BY: Pamela Large-Moran
Unresolved conflict can be very costly to a business or organization. Conflict is inevitable. It is a fact of life. The key, however, is in how you deal with or manage conflict. Conflict when managed properly can be an impetus for positive change and the basis for satisfactory continuing future relationships.
There are generally two broad areas of conflict that a business or organization may encounter. The first type is Internal Conflict. This involves disputes between and among employees, between employees and management and between management/partners/shareholders.
Here the relationship between disputants is a crucial element of the dispute. The cost of this type of conflict can be quite significant. Unresolved conflict of this nature results in poor morale, low productivity, sickness and absenteeism, disgruntled employees, lawsuits and ultimately results in the business or organization not achieving its goals.
According to the “Dana Measure of the Financial Cost of Conflict” unmanaged employee conflict is the largest reducible cost in organizations today. Over 65% of performance problems result from strained relationships not from deficits in individuals’ skills or motivations.
Internal Conflict Resolution Processes/Systems
Establishing an effective internal conflict resolution process or system in your business or organization can prevent recurring conflict, conflict escalation and puts in place effective procedures for resolving conflict that does arise. The main goals of a conflict resolution system are to reduce time and costs involved in resolving conflict, improve or maintain relationships, deal with emotions, create satisfactory outcomes and avoidance of future disputes.
Communication issues are often at the heart of disputes and often times constructive communication processes can be the key in dealing with disputes. There are many communication skills and strategies that can assist in disputes. As well, there are techniques for working with and responding to difficult behaviours.
The other area of conflict a business or organization may encounter is External Conflict. This is where disputes arise between a business and outside third parties such as suppliers, creditors, clients or customers. Individuals or companies you do business with in one way or another.
There are a number of alternative dispute or conflict resolution processes for dealing with External Conflict . These processes are less expensive and speedier than the litigation/court process. Further, these processes can repair and preserve valued business relationships which is an important consideration with External Conflict. Litigation with its adversarial approach destroys relationships and can result in unsatisfactory outcomes.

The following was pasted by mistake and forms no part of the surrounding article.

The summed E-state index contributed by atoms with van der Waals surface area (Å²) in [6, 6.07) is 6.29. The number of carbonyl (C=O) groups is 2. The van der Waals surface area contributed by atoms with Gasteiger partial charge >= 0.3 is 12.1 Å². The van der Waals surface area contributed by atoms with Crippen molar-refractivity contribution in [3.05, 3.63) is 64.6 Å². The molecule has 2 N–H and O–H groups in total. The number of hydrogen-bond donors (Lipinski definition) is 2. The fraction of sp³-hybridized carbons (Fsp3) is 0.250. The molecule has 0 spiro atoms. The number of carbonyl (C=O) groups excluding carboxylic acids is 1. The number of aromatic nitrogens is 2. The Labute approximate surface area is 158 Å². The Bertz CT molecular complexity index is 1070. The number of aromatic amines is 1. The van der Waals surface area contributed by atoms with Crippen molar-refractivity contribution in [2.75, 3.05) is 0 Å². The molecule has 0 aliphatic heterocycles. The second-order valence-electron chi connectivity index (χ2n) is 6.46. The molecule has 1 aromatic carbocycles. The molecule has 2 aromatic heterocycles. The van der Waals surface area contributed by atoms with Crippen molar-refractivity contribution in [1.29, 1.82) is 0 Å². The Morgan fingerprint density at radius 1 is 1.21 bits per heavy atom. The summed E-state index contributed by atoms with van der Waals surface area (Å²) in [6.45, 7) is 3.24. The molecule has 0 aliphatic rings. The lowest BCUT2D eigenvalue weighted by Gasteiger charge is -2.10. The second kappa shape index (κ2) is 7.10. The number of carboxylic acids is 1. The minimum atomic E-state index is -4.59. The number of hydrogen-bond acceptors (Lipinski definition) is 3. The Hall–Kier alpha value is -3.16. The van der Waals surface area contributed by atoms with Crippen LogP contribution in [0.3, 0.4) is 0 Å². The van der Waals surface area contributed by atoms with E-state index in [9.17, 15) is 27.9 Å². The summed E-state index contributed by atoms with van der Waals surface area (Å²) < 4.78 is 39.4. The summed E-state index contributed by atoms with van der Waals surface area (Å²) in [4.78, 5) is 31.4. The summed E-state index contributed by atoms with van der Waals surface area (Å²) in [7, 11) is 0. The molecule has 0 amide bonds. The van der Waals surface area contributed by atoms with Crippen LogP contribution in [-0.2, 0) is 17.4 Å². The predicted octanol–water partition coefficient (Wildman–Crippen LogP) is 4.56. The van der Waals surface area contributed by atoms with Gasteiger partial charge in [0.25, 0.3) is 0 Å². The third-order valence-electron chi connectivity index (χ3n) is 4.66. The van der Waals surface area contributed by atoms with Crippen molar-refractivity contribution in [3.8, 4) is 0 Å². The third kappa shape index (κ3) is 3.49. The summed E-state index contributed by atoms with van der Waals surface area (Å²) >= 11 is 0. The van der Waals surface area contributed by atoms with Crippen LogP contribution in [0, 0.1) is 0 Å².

Alternative Dispute or Conflict Resolution Processes
ADR or Conflict Resolution Processes include: Interest-Based or Principled Negotiation, Mediation, Facilitation, Mediation/Arbitration (Med/Arb) and Arbitration. ADR processes can be built into agreements up front or agreed to between the parties at any time.
The two most widely used ADR processes are Mediation and Arbitration. In Mediation, disputing parties engage a qualified, neutral and impartial 3rd party (the Mediator) to assist them in reaching their own mutually satisfactory resolution. The Mediator has no decision-making power but provides structure for negotiation, impartially listens to both sides, works with the parties to clarify issues, identify interests, facilitate understanding and dialogue, generate and decide on options for resolution.
The many benefits of Mediation are that it is cost effective, expeditious, voluntary and informal, private and confidential. Mediation also is less stressful and takes less of a personal toll on the parties, and results in more creative and tailored solutions resulting in increased party satisfaction. Mediation works! Studies in Canada and the US have shown that approximately 80% of cases mediated settle on the first day with an additional 10% settling within a month of the Mediation.
Arbitration is a rights based process where a neutral and qualified 3rd party hears evidence, makes determinations of fact and/or law and comes to a decision on the issues. The Arbitrator’s decision can be binding or non- binding, depending what the parties choose.
You can protect your business from the high cost of conflict by having processes in place to constructively deal with Internal Conflict and also minimizing costs of External Conflict by being aware of and using ADR or conflict resolution